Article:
Brandon: That's a real exciting question for us because there hasn't been a lot of innovation in the produce aisle, in retail specifically in a while. Kale, when the kale came out, not when it came out, but when it started to gain a lot of traction because of the nutrient profile and, I mean that was considered innovation. Right? So there just hasn't been a lot of innovation in produce in general. So we have the opportunity because we can precisely control the growing environment to bring back these heirloom seeds, that have never been introduced into the commercial supply chain before. And all these amazing taste profiles, and giving chefs the opportunity to say, "Look, I really want basil that tastes like citrus," or, look for a seed in a seed bank that would have this certain profile to it, from a texture standpoint, from a taste standpoint.

So when our plant science team that works with the seed banks and then we do some research and we figure out what could potentially best fit that profile. We run R & D trials on the seeds and we grow the product, and we do organoleptic studies and then we plant and we commercialize it. So it's gonna be a lot of fun over the next several years, bringing to market all these really unique cultivars and taste profiles, that consumers have never had access to before. Because if there's a seed that grew in the Andes in Ecuador, but we don't have the growing environment here in Salinas Valley, or Yuma, Arizona, we can actually create that environment in the terra farm, and grow it and bring it to market. So really exciting times ahead, from a product development standpoint.

Dan: I can't wait to see what you guys come up with, I'm really impressed. Kind of a little bit off the subject, but I love sweet potatoes. Not yams, not those orange things, but the yellow sweet potatoes. And where I'm going with this, is that a sweet potato grown in one region is very different from a taste profile, from a sweet potato grown in another region. And if you can get a sweet potato grown in a different country, it's an entirely different texture, color, etc. So again, this is not Franken food. These are naturally produced, naturally occurring foods that you're bringing back.

So again, Lotus Foods, we're talking about heirlooms varieties of rice. Here you're talking about heirloom varieties of other crops that people haven't tried. And so alot of people like arugula versus lettuce, versus romaine, versus whatever. To be able to come up with a product, I don't wanna say designer product but be able to produce something that has such an incredible flavor profile, that consumers are gonna want. I see that as being a game changer. Especially now with people switching to plant based diets and vegan diets, and so on and so forth. So can you talk a little bit Brandon, around how does this support that? Do you have plans at some point to be able to start working to support plant-based diet manufacturers, as an ingredient supplier?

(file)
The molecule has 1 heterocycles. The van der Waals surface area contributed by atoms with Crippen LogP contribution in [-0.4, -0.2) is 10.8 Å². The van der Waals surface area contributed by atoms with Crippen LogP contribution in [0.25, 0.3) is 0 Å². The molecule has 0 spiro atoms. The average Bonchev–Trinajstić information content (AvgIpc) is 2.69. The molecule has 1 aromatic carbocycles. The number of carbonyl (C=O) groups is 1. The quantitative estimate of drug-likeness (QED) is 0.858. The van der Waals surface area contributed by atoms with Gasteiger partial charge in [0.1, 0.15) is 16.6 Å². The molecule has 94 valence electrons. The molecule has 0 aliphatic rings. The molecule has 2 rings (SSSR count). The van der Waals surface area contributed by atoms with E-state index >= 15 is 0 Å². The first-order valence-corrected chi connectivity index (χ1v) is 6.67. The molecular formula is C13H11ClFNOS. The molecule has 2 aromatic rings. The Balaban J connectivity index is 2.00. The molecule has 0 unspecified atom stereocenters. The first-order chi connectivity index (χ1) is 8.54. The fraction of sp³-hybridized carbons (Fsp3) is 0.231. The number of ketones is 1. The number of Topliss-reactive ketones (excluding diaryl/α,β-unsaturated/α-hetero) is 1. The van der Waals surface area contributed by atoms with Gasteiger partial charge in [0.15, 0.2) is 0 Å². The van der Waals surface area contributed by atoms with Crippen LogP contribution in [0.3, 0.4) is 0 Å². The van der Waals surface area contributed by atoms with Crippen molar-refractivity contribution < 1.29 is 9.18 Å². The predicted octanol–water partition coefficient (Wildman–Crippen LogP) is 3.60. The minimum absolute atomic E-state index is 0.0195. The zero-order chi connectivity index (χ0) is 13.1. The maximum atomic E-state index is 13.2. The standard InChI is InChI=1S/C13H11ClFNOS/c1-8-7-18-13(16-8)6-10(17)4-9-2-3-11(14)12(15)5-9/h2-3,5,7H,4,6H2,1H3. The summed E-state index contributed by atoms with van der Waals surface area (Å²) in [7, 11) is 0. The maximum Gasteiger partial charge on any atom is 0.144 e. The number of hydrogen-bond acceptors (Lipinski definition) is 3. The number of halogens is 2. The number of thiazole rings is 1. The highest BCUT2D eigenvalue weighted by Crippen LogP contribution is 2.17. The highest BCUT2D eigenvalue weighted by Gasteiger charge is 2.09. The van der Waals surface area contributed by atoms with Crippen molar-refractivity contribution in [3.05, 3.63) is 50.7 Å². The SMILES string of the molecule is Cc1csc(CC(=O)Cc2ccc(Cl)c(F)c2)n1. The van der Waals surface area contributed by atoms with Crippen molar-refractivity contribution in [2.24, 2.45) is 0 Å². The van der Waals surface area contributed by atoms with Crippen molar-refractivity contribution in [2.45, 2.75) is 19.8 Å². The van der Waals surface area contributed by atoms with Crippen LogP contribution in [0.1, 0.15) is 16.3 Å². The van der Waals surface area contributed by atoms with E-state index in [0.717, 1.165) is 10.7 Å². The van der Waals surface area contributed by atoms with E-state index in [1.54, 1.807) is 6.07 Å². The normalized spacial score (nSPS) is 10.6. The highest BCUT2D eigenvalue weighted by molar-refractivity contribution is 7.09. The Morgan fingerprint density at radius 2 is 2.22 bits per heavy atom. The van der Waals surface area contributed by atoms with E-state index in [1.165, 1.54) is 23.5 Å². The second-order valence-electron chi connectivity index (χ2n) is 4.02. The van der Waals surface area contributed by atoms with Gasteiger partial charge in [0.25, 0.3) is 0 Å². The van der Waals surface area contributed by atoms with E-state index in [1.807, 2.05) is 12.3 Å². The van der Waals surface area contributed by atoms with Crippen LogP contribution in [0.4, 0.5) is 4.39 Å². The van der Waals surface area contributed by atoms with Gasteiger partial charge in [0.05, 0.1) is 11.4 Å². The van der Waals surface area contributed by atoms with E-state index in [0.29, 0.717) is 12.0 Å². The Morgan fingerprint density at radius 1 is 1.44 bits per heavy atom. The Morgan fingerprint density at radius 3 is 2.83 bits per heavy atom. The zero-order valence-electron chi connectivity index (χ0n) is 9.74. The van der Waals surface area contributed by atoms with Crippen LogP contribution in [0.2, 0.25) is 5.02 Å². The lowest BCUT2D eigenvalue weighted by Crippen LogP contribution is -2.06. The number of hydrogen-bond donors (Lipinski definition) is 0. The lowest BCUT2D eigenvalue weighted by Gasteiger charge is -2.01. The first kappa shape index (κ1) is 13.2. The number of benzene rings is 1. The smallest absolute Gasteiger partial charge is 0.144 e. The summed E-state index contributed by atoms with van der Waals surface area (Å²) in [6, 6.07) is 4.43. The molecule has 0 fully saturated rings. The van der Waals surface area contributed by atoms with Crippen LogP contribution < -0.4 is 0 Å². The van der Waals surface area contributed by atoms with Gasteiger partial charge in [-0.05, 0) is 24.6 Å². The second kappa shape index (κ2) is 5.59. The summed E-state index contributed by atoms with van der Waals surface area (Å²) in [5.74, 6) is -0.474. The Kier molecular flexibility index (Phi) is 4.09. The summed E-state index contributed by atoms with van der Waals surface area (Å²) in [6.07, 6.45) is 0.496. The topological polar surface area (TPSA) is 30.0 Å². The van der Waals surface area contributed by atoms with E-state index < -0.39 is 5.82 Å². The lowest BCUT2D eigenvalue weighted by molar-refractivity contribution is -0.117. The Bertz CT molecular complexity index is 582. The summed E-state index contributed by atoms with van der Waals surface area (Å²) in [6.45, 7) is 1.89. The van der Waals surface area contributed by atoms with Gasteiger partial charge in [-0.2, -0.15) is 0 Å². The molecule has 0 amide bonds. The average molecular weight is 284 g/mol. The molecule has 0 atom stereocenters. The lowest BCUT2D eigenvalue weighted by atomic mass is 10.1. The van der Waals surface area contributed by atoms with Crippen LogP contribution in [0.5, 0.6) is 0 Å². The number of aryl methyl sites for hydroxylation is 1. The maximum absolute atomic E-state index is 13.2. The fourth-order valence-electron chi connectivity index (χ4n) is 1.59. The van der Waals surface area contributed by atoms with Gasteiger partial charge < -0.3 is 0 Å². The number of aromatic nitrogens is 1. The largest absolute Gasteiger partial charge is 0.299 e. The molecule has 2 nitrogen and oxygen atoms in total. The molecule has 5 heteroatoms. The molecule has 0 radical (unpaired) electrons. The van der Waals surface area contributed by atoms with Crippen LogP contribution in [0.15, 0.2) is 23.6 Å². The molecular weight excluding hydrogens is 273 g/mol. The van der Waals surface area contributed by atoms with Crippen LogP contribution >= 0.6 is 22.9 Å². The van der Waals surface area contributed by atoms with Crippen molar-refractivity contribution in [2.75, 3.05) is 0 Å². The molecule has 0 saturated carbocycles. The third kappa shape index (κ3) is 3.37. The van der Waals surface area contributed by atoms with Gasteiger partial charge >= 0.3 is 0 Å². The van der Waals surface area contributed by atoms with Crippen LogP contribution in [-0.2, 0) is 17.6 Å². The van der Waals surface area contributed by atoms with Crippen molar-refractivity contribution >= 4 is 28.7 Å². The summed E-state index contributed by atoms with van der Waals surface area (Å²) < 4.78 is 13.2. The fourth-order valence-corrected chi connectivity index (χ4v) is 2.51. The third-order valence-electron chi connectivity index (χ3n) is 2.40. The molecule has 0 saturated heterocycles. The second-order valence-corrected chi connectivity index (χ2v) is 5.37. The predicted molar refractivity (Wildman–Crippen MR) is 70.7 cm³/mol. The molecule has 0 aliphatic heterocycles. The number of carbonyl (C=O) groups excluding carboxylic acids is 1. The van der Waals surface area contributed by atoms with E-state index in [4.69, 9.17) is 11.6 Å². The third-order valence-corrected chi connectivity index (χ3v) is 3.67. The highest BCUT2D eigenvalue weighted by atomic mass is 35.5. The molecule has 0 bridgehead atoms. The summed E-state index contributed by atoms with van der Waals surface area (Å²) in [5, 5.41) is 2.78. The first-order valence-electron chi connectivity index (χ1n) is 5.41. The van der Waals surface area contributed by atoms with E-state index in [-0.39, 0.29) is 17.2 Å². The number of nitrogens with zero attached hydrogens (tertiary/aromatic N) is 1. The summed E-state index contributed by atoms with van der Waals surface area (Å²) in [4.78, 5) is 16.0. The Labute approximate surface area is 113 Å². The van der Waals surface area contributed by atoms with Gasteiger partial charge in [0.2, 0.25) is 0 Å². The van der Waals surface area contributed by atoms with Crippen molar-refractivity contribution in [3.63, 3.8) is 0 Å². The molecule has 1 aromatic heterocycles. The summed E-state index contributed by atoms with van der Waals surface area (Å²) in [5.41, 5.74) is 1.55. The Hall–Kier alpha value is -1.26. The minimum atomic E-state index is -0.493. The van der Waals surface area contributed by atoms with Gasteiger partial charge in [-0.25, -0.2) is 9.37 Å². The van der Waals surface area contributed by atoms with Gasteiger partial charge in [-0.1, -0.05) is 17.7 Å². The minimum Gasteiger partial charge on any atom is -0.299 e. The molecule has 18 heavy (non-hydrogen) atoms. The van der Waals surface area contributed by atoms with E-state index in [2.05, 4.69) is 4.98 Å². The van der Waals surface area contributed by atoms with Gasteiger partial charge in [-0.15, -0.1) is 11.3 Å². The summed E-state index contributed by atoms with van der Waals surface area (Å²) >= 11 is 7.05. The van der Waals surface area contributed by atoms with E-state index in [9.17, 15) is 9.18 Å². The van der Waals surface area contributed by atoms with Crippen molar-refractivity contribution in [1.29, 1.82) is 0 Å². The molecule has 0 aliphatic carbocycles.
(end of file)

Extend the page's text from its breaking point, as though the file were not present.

Brandon: Absolutely. Yeah, we're actually working with some of those suppliers today for long term projects that are already on the horizon. We are a consumer branded company. We have our salad mixes in clam shells on shelf, in mass market retail today, under the Local Roots brand. But there's that large opportunity to become a ... call it a value-added raw material supplier, to help supplement the supply chain on the service side. So there's certainly a fit there. Then again, to get back to your point about, you know that you've used the term Franken food a couple of times. I just wanna touch on that again. That we're quite literally unlocking the potential of the biology, right? This lives in the seed, the seed has so much potential. And the biology is a magical process. So we're simply unlocking the potential that the seed has by giving it different types of conditions, without any sort of genetic modification in the GMO sense, right?

Dan: Right.

Brandon: Yeah, it's certainly planting.

Dan: Yeah, and I'm glad you're sharing that. There are a lot of people out there, that are gonna say, "Ah, I don't want that, this isn't the way we do things. No, this is wrong." Etc. But when you really dig into the technology and you understand that at a very granular level, this is exactly the same kind of seed that I plant in my garden, but because you can control the water, and the environment, and everything around it, then it's actually gonna produce a much healthier plant variety than what I can produce if I grew it in my back yard. So I appreciate you sharing that.

One of the things I really wanted to touch on is attributes. I talk about this a lot on this podcast, and this is actually one of the reasons Kipp reached out to me. I've done a lot of work with understanding how various nutrients drive consumer growth. So, where I'm going with this Brandon, is consumers want what they want. They want products that are going to better meet the needs of their friends and their family. They want products that are going to provide the solutions that they want from a nutrient standpoint that are going to help benefit them. And so when you're talking about product attributes, and you're talking about more nutrient dense, this is an area that I think a lot of brands really need to focus on.